The Court has not specified material conditions for the right to deduct. However, this issue has been the subject of its judgments in the past. It follows from them that in order to assess whether the substantive conditions for the right to deduct are met, three elements must be examined: whether the supplier and the purchaser are taxable persons, whether the goods have been supplied or services rendered and whether the purchased goods or services are used for the purposes of taxable transactions carried out by the buyer.
As far as the practical consequences of the judgment are concerned, it should be stated that as long as the contract is not performed – i.e. the seller is not obliged to issue an invoice – the CJEU judgment should not apply. It leads to the conclusion that only executed contracts (in the performance of which the delivery of goods takes place or the performance of a service or an advance payment is received) or other document may exceptionally becomes an invoice. However, such a possibility should be considered – as a rule – from the side of the purchaser, who cannot exercise his right to deduct the input tax, despite the fulfillment of the material conditions, as the formal conditions are not met (no invoice is issued by the seller).
- To sum up, the CJEU judgment in case C-235/21 Raiffeisen Leasing shows that for a contract to be considered an invoice, the following conditions must be met jointly:
- as a result of the performance of the contract, an activity subject to VAT was performed (goods were delivered, a service was performed, an advance payment was made), which should be documented with an invoice,
- the invoice was not issued by the seller, despite the existence of such an obligation,
- the contract contains the required elements for the invoice, in particular the amount of VAT,
- the contract contains all the information necessary for the tax authorities of a Member State to establish whether the material conditions for the right to deduct value added tax are met in a given case (in particular, the data in the contract should allow to verify the tax status of the seller and the buyer).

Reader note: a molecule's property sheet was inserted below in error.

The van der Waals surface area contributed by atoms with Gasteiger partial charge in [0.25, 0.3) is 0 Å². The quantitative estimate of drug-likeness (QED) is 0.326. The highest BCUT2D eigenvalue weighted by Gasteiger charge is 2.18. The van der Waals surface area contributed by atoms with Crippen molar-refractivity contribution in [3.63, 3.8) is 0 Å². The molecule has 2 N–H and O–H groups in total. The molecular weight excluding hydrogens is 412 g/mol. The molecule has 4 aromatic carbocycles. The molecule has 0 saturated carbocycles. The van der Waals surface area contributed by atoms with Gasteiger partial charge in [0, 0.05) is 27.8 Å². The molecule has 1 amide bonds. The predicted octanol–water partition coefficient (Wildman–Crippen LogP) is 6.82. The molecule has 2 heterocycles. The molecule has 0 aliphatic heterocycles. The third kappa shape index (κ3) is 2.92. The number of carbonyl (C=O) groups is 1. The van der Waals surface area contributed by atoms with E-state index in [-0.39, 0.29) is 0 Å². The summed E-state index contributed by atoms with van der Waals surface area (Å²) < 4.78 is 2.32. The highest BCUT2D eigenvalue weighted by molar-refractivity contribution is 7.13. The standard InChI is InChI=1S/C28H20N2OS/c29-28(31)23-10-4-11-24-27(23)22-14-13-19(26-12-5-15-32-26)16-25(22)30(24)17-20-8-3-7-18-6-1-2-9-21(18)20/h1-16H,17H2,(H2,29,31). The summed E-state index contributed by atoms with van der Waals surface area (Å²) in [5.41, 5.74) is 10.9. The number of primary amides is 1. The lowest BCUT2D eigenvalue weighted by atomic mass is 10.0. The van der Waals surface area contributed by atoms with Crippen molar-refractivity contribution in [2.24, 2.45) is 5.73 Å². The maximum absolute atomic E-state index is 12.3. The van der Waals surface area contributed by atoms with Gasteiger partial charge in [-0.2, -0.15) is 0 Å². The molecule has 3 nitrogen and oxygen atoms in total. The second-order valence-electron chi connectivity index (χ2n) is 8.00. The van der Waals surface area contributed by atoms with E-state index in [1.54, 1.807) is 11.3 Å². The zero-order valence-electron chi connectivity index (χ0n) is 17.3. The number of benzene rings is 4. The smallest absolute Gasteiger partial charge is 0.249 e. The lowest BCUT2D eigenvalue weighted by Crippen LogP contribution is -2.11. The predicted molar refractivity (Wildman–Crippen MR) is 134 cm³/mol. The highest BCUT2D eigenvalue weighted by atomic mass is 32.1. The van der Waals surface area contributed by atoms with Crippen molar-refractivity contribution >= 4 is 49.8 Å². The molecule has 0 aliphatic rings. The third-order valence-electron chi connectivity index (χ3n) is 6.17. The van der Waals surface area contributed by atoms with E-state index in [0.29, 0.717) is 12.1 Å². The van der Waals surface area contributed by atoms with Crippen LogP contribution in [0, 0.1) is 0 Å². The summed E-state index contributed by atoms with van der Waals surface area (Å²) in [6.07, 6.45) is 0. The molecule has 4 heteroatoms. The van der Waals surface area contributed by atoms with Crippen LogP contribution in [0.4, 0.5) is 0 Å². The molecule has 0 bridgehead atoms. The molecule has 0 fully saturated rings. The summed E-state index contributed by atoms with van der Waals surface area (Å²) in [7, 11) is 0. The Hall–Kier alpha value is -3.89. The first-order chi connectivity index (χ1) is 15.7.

What about proforma invoices?
It is difficult to predict whether this judgment will change the approach to other documents, such as proforma invoices, which, although they contain statutory elements of an invoice, are not recognized as such. A day before the CJEU judgment was announced, the Voivodship Administrative Court in Gliwice ruled that the entity that paid the advance payment based on a proforma invoice is not entitled to deduct input tax (judgment of September 28, 2022, reference number I SA/Gl 810/22). Assuming that this judgment will be appealed, it is worth to follow the further developments of this case. This may be the first cassation appeal considered by the Supreme Administrative Court following the discussed judgment of the CJEU.
From the sellers’ perspective
From the sellers’ point of view, the judgment of the CJEU in case C-235/21 Raiffeisen Leasing should not mean that all contracts that contain the amount of VAT and the basic elements of the invoice automatically become “invoices”. As the Court pointed out, it applies to a situation in which the substantive conditions for the right to deduct input tax on the buyer’s side have been met, and the invoice should have been issued by the seller, but it was not.
It should also be underlined that, as a rule, the delivery of goods, provision of services and receipt of advance payments create a tax point (and except for situations where the tax point arises on special terms on the date of issuing the invoice) failure to issue an invoice does not release the seller from the obligation to report such activities for VAT purposes.